One of the biggest differences we notice between youth pitchers and big leaguers is their attention to detail in how they approach their warm up. Typically, big leaguers are very attentive to small details and take this routine very seriously on a day in and day out basis. They check in with their body and use the warm up as a readiness assessment and small check in on how they are feeling each day.

Younger athletes commonly breeze through the warm up with poor technique and low focus. Check out a snap shot of how Ben Heller, an experienced MLB reliever approaches his daily warm up.

Give this a try the next time before you throw!

Rest and Recovery

As a baseball player, it is important to develop a consistent weekly routine that allows you to prepare your arm for throwing but also have ample time for rest and recovery.  

We talk about stacking stress a lot to allow for increased time to recover. Often players will have 1-2 hard throwing days per week (games or bullpens), 1 medium effort throwing day and 2-3 light throwing days with 1 day off per week. 

We recommend having your hardest workouts on your hardest throwing day to build in more time for recovery. 

Keep the hard days hard and the easy days easy.  

Once you build time to recover into your week, how do you recover?

You need to start with the big rocks first:

  1. Sleep 8 hours per night
  2. First and foremost, eat enough! Preferably a high quality diet of protein, carbohydrates and lots of color on your plate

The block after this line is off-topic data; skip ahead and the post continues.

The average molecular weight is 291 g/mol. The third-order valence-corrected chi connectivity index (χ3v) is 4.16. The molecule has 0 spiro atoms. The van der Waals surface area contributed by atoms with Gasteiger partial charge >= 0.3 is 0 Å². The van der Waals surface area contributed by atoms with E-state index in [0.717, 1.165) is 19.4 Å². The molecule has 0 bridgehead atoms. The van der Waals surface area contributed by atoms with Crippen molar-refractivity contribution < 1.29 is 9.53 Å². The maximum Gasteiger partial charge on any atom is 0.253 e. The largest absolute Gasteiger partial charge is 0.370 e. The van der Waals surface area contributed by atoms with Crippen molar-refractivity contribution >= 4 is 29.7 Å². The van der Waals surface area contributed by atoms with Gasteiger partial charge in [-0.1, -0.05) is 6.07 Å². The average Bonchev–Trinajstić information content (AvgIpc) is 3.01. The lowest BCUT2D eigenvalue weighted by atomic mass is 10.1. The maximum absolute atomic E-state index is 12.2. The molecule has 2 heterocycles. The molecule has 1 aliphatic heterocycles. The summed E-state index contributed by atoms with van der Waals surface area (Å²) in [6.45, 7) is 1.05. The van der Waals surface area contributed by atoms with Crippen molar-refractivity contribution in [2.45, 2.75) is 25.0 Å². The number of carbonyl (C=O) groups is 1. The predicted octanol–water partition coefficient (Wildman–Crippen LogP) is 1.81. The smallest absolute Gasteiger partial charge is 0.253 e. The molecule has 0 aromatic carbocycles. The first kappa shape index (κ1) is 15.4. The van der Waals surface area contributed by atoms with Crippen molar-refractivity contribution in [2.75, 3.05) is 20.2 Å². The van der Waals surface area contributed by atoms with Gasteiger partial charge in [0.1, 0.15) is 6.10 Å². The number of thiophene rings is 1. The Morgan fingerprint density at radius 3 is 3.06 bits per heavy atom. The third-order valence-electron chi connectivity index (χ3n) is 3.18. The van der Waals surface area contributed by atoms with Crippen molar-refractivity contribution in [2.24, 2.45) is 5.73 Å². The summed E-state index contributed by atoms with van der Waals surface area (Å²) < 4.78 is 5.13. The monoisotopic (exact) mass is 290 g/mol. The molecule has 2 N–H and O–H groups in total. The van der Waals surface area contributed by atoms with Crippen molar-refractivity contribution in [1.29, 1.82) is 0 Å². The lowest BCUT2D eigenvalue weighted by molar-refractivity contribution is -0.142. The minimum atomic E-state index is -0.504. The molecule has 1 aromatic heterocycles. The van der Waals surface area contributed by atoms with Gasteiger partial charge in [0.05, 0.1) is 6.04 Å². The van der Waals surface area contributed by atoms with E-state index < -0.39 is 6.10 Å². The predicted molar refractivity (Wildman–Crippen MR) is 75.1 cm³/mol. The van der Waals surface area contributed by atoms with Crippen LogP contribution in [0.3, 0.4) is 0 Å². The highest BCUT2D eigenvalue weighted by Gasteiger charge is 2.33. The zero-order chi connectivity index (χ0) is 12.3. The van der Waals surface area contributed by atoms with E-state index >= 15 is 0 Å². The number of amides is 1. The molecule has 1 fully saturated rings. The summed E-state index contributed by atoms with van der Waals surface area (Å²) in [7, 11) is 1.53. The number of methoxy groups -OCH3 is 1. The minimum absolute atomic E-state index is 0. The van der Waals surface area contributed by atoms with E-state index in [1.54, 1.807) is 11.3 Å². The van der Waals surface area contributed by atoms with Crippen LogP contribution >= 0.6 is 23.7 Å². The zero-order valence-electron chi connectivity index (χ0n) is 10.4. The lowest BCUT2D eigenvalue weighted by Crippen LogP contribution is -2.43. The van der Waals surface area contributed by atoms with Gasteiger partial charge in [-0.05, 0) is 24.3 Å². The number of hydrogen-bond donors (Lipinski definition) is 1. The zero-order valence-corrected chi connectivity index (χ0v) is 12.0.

3. Hydrate. You need to drink 0.5 - 1oz of water/pound of body weight each day

After that you check off those three big rocks, you can move onto "other" things to help recover.

  1. Meditation and relaxation
  2. Massage
  3. Cold tub
  4. Going for a walk
  5. Passive modalities: Marc Pro, Normatec, etc.

Most important check in with yourself, see how you feel and listen to the feedback your body is giving you. If you want to be a bit more objective you can now track recovery using technology like an Apple Watch or a Whoop band. 

Treatment Options for Little League Elbow

Discover the various treatment options available to help your child recover from little league elbow and get back on the field.

Physical Therapy and Rehabilitation

Overall, the goal of physical therapy and rehabilitation from little league elbow is to:

  • Reduce pain in the elbow
  • Restore full strength and mobility of the throwing shoulder
  • Improve the kinetic chain to decrease stress on the arm
  • Prepare the arm for the stresses and demands of throwing

Many times athletes are surprised by how many shoulder exercises are included in the little league elbow rehab, but it is important! Having weak shoulder musculature or restricted shoulder range of motion has been shown to increase the risk of shoulder and elbow pain in throwers. We need to make sure we target this area! 

The shoulder exercises may vary based on the player and their individual presentations but some examples of exercises that would be incorporated into little league elbow rehab would be:

  • Lumbar locked lat breathing
  • Posterior shoulder lacrosse ball
  • Eccentric shoulder external rotation
  • Kneeling lateral plank horizontal abduction

We also want to strengthen the forearm musculature to better support the elbow. We can do this with:

  • Kettlebell holds
  • Forearm flexion rotation
  • Pronation curls

Throwing is a total body sport. We want to use rehab as a time to address other areas that might be contributing to increased stress on your arm. This often includes lower body stability and control, core control and thoracic spine mobility.

Lastly, we need to prepare the body for the demands of throwing! We will typically finish a late stage rehab progression with plyometric activities that gradually prepare the tissues in the arm to resume the stress of throwing.

Rest and Modification of Activities